Amazon has fixed a high-severity vulnerability in the Amazon Ring app for Android that could have allowed hackers to download customers’ saved camera recordings.
The vulnerability was discovered by security researchers at application security testing company Checkmarx, who found and disclosed the vulnerability to Amazon on May 1st, 2022. Amazon fixed the bug shortly after it was disclosed.
As the Ring Android app has over 10 million downloads and is used by people worldwide, the ability to access a customer’s saved camera recordings could have allowed a wide range of malicious behavior, ranging from extortion to data theft.
Exploiting the Ring Android app
When analyzing the Ring Android app, Checkmarx found that the app was exposing an ‘activity’ that could be launched by any other app installed on the Android device.
An Android’ activity’ is a program component that displays a screen that users can interact with to perform a particular action. When creating an Android app, it is possible to expose that activity to other installed apps by adding it to the app’s manifest file.
When examining the Ring Android app, Checkmarx found that the ‘com.ringapp/com.ring.nh.deeplink.DeepLinkActivity’ activity was exposed in the app’s manifest, allowing any other install app to launch it.
“This activity would accept, load, and execute web content from any server, as long as the Intent’s destination URI contained the string “/better-neighborhoods/”,” explained a report by Checkmarx shared with BleepingComputer before publishing.
This meant that they could launch the activity and direct it to an attacker-controlled web server to interact with the activity. However, only webpages on the ring.com or a2z.com domains could interact with the activity.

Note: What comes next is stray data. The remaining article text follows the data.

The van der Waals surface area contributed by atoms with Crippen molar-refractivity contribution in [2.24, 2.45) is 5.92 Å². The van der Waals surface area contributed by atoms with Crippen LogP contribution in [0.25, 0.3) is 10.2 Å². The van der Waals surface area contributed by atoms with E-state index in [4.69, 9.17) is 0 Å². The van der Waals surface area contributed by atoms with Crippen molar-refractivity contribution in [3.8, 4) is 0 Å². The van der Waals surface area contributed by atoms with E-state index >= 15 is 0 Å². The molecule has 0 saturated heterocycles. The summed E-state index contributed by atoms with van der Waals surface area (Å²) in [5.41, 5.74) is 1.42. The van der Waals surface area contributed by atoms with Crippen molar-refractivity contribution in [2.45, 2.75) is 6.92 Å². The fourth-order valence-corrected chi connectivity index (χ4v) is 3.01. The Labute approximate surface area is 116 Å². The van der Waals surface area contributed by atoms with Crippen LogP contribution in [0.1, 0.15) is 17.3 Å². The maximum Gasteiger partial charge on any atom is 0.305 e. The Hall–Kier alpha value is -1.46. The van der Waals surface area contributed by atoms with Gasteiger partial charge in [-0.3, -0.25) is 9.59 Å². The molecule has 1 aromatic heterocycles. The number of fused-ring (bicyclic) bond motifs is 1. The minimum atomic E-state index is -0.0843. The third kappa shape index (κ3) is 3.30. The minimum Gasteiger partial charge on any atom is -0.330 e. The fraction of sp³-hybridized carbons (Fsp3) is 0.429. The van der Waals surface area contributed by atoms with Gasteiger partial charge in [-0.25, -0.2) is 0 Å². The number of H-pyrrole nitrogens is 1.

The Checkmarx researchers bypassed this restriction by finding an XSS vulnerability on the https://cyberchef.schlarpc.people.a2z.com/ URL, which allowed them to interact with the exposed activity.
Using this XSS vulnerability, the researchers could now steal a login cookie using an authentication token and hardware ID for the customer’s account through Ring APIs that are now accessible.
Exploiting the XSS vulnerability Source: Checkmarx
Armed with the now stolen cookie, the researchers could steal personal information from the customer’s account.
“With this cookie, it was then possible to use Ring’s APIs to extract the customer’s personal data, including full name, email, and phone number, and their Ring device’s data, including geolocation, address, and recordings.” – Checkmarx.
Now that the researchers had created a working attack chain, the researchers could have exploited the vulnerability by creating and publishing a malicious app on Google Play or another site.
Once a user was tricked into installing the app, it would execute the attack and send the attackers the Ring customer’s authentication cookies.
Analyzing videos with machine learning
However, as a threat actor, what could you do with the massive number of videos that could suddenly be in your possession by exploiting this vulnerability?
Checkmarx found that they could use the Amazon Rekognition service, an image and video analysis service, to sift through the videos to find ones of interest.
Using machine learning, the service could find videos of celebrities, documents containing certain words, or even a password carelessly scribbled on a post-it note stuck to a monitor.
This data could then be relayed back to the threat actor, who could use it for extortion, network intrusion, or simply to be a voyeur.
The good news is that Amazon responded quickly to Checkmarx’s bug report and deployed a fix.
“It was a pleasure to collaborate so effectively with the Amazon team, who took ownership and were professional through the disclosure and remediation process,” concluded the Checkmarx report.
To demonstrate the vulnerability in the Ring Android app and how threat actors could use it to find sensitive videos, Checkmarx shared the following video with BleepingComputer.